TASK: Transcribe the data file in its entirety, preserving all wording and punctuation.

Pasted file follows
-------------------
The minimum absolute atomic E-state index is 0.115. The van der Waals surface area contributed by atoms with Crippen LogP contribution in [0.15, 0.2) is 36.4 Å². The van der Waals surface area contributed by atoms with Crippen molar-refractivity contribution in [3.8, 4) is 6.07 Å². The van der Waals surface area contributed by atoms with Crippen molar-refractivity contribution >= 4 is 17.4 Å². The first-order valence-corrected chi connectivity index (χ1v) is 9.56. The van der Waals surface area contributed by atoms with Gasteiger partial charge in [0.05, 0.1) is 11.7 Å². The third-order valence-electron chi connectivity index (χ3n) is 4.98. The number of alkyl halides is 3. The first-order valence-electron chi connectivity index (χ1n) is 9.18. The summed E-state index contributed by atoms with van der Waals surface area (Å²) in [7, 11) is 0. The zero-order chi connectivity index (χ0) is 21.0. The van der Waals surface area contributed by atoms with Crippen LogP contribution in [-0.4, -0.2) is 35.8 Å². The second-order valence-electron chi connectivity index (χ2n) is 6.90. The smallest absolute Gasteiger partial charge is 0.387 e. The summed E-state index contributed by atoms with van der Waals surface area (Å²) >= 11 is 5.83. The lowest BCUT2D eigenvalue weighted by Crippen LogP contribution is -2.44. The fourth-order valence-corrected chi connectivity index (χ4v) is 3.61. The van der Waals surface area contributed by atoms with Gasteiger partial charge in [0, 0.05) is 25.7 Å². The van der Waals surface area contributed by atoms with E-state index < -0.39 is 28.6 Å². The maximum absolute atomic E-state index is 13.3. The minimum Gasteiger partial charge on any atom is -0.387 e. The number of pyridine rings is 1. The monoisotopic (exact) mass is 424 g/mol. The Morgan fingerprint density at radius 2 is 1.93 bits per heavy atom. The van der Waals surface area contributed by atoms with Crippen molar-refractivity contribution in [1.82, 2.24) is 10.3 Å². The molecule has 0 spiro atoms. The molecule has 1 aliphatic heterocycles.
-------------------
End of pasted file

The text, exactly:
The minimum absolute atomic E-state index is 0.115. The van der Waals surface area contributed by atoms with Crippen LogP contribution in [0.15, 0.2) is 36.4 Å². The van der Waals surface area contributed by atoms with Crippen molar-refractivity contribution in [3.8, 4) is 6.07 Å². The van der Waals surface area contributed by atoms with Crippen molar-refractivity contribution >= 4 is 17.4 Å². The first-order valence-corrected chi connectivity index (χ1v) is 9.56. The van der Waals surface area contributed by atoms with Gasteiger partial charge in [0.05, 0.1) is 11.7 Å². The third-order valence-electron chi connectivity index (χ3n) is 4.98. The number of alkyl halides is 3. The first-order valence-electron chi connectivity index (χ1n) is 9.18. The summed E-state index contributed by atoms with van der Waals surface area (Å²) in [7, 11) is 0. The zero-order chi connectivity index (χ0) is 21.0. The van der Waals surface area contributed by atoms with Crippen LogP contribution in [-0.4, -0.2) is 35.8 Å². The second-order valence-electron chi connectivity index (χ2n) is 6.90. The smallest absolute Gasteiger partial charge is 0.387 e. The summed E-state index contributed by atoms with van der Waals surface area (Å²) >= 11 is 5.83. The lowest BCUT2D eigenvalue weighted by Crippen LogP contribution is -2.44. The fourth-order valence-corrected chi connectivity index (χ4v) is 3.61. The van der Waals surface area contributed by atoms with Gasteiger partial charge in [0, 0.05) is 25.7 Å². The van der Waals surface area contributed by atoms with E-state index < -0.39 is 28.6 Å². The maximum absolute atomic E-state index is 13.3. The minimum Gasteiger partial charge on any atom is -0.387 e. The number of pyridine rings is 1. The monoisotopic (exact) mass is 424 g/mol. The Morgan fingerprint density at radius 2 is 1.93 bits per heavy atom. The van der Waals surface area contributed by atoms with Crippen molar-refractivity contribution in [1.82, 2.24) is 10.3 Å². The molecule has 0 spiro atoms. The molecule has 1 aliphatic heterocycles.